ROCHESTER, N.Y. (WROC) — Monroe County Executive Adam Bello announced Wednesday he vetoed a measure that would have added new supervisor jobs to the county’s Board of Elections.
“This will raise taxes in Monroe county by a half a million dollars,” Bello said. “This is simply unacceptable and I’m here today to announce that I have vetoed this proposal.”
The legislature passed the measure late last month, even though there was some division on the matter.
“These are permanent positions that will cost taxpayers millions of dollars in the years to come,” said Monroe County Legislator Rachel Barnhart (D-21) in May.
Barnhart added some of the six new supervisory jobs will have annual pay rates between $76,000 and $98,000.
Those in favor of creating the positions say there’s been a number of election law changes since COVID-19, and they need to accommodate 256,000 voters with limited staff. However Barnhart called it a “shameful ploy to create jobs for friends at the Board of Elections.”
“We have been open and transparent about our willingness to assist the board,” Bello said. “At no time did anyone on the Board or County Legislature Republican majority approach my administration. It is clear they did not want a full vetting of this proposal. It is the wrong way of doing business, it is the wrong way of running a county government, and reeks of the ways of past administration that county residents rejected in November.”
The Democratic County Executive said additional seasonal staff has been hired to assist the Board of Elections, with the influx of absentee ballots expected due to the pandemic, but said the timing and cost is what led to the veto.
“The resolution that was presented to us was given six hours before the meeting to create six new positions that would cost half million to taxpayers,” Bello said.
A joint statement from Democrat Acting Commissioner Lashana Boose and Republican Election Commissioner Lisa Polito Nicolay.
“We are surprised that County Executive Adam Bello decided to veto the bi-partisan legislation that would have created six desperately needed positions in the Monroe County Board of Elections.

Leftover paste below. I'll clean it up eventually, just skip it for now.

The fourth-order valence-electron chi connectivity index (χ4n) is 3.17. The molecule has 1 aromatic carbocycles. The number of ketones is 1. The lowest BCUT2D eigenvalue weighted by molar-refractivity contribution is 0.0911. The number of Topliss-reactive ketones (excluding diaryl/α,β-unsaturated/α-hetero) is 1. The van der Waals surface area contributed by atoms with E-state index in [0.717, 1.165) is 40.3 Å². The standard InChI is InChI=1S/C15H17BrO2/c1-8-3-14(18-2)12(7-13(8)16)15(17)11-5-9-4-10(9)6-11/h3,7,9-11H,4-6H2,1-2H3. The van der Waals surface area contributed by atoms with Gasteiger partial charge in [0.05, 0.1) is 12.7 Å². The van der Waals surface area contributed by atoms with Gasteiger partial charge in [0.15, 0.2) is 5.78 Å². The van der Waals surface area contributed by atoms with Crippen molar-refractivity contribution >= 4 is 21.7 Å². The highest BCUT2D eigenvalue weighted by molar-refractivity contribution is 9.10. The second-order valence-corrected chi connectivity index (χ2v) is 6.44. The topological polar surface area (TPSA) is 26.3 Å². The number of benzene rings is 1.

After digesting Governor Cuomo’s unprecedented executive order to mail absentee ballot applications to every eligible voter in Monroe County, we concluded that our existing staffing model could not guarantee the secure completion of the Governor’s mandate and election law requirments.
We jointly reached out to Executive Bello’s Human Resources Department seeking additional full time staff. We shared that during the 2016 Presidential Primaries approximately 6,265 absentee applications were mailed out and 3,975 absentee ballots were returned. The June 23, 2020 election required over 257,000 absentee applications to be sent out and their response was to allow a limited number of seasonal clerks.
With our duty to protect the sanctity of the electoral process in mind, we contacted the County’s Governing Body, the Monroe County Legislature, for assistance. (New York State Election Law 3-300) Thankfully, they supported our efforts to ensure a fair, secure and efficient election.
The vetoed positions are necessary for the supervision of the seasonal staff and the long-term improvement of the Board. This veto means our current staff at the MCBOE must continue to work 10 and 12 hours shifts, seven days a week to comply with three elections on June 23, 2020.
We sincerely hope that the County Legislature takes the necessary steps to override this unwise veto.”
Barnhart released a statement about the veto Wednesday:
“County Executive Adam Bello did the right thing in vetoing these unnecessary patronage jobs. My colleagues in the legislature acted irresponsibly when it approved these positions, as the county is facing a massive budget deficit and uncertainty in the months ahead. When the elections commissioners were pressed about why these positions were needed, they revealed they hadn’t even written up job descriptions. This debacle shows why we need an open, transparent process to choose a new Democratic Board of Elections Commissioner. I applaud County Executive Bello’s leadership on this issue.”
We asked Minority Leader Vince Felder, one of five democrats who joined 15 republicans to vote for the measure, if he has plans to override it.
“I have a request in to schedule a meeting with the president,” Felder said.